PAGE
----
Removing: rm file1 User database Stored in /etc/passwd Each line contains the account information for a single user:
Username UID GID Home directory Default shell
Shadowed and Salted Passwords Linux protects the password hashes: Password hashes usually stored in a protected file: /etc/ shadow A salt value is used
Password hashes can still be cracked Securing a Linux Server Best Practices:
Patches Accounts Audit Services Firewall Malware defense Mandatory Access Controls Security guides and tools Linux Patching As with Windows, patches for the Linux OS
and its applications and libraries are released often Tools: Red Hat: up2date Debian (including Ubuntu): apt-get/aptitude RHEL, Fedora, CentOS: yum Ubuntu Patching o Tools: - Update Manager (GUI) - apt-get/aptitude - Third party tools
(e.g. http://www.manageengine.com/products/security-manager) Apt-get Can be used to: Install/Remove/Update packages Example: Sudo apt-get install emacs Accounts Delete/disable unnecessary accounts Users settings GUI useradd/userdel commands
Never have any account with no/default password Change all passwords to good ones Account policies: /etc/pam.d/common-password password policies chage command - used to view/set password expiration options of individual users Logging Most log files are text files located in /var/log: auth.log account log in and log out lastlog binary file used by lastlog program to display
most recent log in of all users wtmp binary file used by last program to display listing of last users logged in Certain applications also store their logs in subdirectories in /var/log: Apache, mysql, etc. Reviewing Logs Manually inspect log files System Log Viewer GUI Automated tools:
The services GUI Starting/stopping of all services is controlled by scripts in /etc/rcX.d (where X is a run level 0-6) Use invoke-rc.d program to start/stop services immediately sudo invoke-rc.d apache2 stop Use update-rc.d program to enable/disable a service at boot time Services (cont) Secure all necessary services Dont install untrusted software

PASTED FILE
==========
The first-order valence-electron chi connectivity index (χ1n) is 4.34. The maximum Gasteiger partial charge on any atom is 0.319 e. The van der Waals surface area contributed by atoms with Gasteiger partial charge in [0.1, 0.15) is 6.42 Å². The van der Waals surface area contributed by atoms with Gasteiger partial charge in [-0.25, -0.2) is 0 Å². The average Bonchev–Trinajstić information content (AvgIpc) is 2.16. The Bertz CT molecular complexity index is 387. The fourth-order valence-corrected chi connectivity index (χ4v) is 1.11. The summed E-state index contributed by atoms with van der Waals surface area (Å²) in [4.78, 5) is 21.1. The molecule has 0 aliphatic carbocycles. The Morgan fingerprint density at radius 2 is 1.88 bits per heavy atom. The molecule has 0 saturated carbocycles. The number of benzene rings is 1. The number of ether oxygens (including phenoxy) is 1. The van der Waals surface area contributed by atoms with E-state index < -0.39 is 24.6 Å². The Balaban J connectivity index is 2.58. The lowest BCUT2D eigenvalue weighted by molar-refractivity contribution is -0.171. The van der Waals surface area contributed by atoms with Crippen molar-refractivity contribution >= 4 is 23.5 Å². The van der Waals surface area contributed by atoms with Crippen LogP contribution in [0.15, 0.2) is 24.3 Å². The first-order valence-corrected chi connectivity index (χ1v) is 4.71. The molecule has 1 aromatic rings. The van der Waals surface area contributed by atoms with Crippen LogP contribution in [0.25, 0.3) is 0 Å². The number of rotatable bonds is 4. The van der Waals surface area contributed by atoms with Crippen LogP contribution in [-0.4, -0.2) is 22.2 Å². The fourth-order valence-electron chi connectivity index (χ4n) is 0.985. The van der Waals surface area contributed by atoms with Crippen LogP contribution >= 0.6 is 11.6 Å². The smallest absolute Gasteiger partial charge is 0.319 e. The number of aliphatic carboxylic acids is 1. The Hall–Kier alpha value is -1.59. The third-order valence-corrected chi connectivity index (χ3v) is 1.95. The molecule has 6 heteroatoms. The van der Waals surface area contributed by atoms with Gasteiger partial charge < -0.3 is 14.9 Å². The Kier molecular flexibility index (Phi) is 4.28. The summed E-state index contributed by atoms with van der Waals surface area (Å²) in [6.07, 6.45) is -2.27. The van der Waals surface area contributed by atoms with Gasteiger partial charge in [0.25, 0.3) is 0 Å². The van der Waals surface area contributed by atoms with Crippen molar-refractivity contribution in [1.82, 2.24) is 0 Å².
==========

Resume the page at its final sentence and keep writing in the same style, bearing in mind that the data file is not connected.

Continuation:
Consider the source Consider the signature Host-based Firewall Uncomplicated Firewall (ufw) firewall configuration utility $ sudo ufw allow ssh/tcp $ sudo ufw logging on $ sudo ufw enable $ sudo ufw status Rules and configuration stored in /etc/ufw
Firewall (cont) Block all unnecessary/unauthorized traffic Allow traffic to necessary services Other network security options: TCP Wrappers network access control list PortSentry protect against port scans http://sourceforge.net/projects/sentrytools/ Port scan attack detector (psad) http://www.cipherdyne.org/psad/
Chkrootkit (http://www.chkrootkit.org/) Mandatory Access Controls Users (thorough file permissions) can define discretionary access controls (DAC) on files Mandatory Access Controls (MAC) are rules enforced by the system regardless of the users DAC Several On-going Projects:
Security-Enhanced Linux GRSecurity Linux Intrusion Detection System Rule-Set Based Access Control SELinux Project originally developed by National Security Agency to implement Mandatory Access Controls within the Linux Kernel Incorporated into 2.6 Linux kernel
System Checks DAC then MAC policy before granting access to a resource Ubuntu supports SELinux (but it is not installed by default) Bastille Linux (cont) An interactive Linux-hardening tool See https://help.ubuntu.com/community/BastilleLinux Helps check/configure:
File permissions Account security System auditing Services Mail server Web server FTP server Firewall
Linux Security Guides Many are available Ubuntu Community: https://help.ubuntu.com/community/Security Summary Best Practices:
Patches Accounts Audit Services Firewall Malware defense Mandatory Access Control Security guides and tools (i.e. Bastille)